A Crooked Man
My former student stiffens against the sheets when I kiss the soles of her young feet and find long scars like twin rivers spanning from toe to heel. I trace the lines of her unyielding body, deepen the shadows on her left thigh, pressing down as if her skin is made of charcoal. We are new together.
Finally she speaks of the past. Upon graduating and leaving me behind it was months of stocking shelves at Safeway and walking to and from work along the beach until one morning when she sliced open her skin with a box cutter—those cuts to her feet, as well as two wobbly lines on her forearms, stretching up to her elbows. Leaving bloody clumps of sand behind, she crashed into the waves, swimming straight to the bottom and hoping the weight of the Pacific would release the pressure of my own aching memory.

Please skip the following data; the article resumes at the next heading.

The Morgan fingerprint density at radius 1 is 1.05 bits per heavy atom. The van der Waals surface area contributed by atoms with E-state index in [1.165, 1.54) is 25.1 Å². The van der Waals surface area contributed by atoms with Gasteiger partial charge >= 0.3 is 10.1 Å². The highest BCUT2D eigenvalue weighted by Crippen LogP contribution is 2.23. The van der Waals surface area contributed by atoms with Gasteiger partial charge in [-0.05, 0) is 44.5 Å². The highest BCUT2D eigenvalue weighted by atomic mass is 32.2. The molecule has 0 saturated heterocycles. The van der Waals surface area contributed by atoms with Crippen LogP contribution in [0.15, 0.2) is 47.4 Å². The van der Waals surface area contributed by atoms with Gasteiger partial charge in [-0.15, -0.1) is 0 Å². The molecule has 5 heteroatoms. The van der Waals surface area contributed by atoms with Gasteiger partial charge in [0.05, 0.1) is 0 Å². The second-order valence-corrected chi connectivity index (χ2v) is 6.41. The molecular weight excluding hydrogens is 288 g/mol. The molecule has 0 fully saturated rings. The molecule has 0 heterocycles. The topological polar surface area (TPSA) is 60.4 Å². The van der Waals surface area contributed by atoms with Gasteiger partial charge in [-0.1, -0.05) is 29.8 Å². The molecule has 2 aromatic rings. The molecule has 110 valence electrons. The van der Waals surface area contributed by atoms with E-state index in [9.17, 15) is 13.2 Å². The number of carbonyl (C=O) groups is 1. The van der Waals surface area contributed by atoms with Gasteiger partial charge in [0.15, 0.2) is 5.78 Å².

She tells me that she was shy and intense in my class. I don’t admit that I had not learned her name until Christmas break. But now she is so voluptuous and sure with me that it is not hard to think of that other young girl as a stranger.
When bandages were no longer needed and the scars could be covered up with long sleeves, she sought me out again. She slipped back into my life, cool and brilliant, lingering next to my desk one moment, then flaming white-hot, pressing me against the supply closet with my face very close to hers. But I am certain—especially now that I stroke the thin ridged scars under my thumb, and she shivers closer to me—I am certain she will leave again; now that she is freed by making me complicit in her great sin.
Unburdened, she will go on alone, as they all do in the end.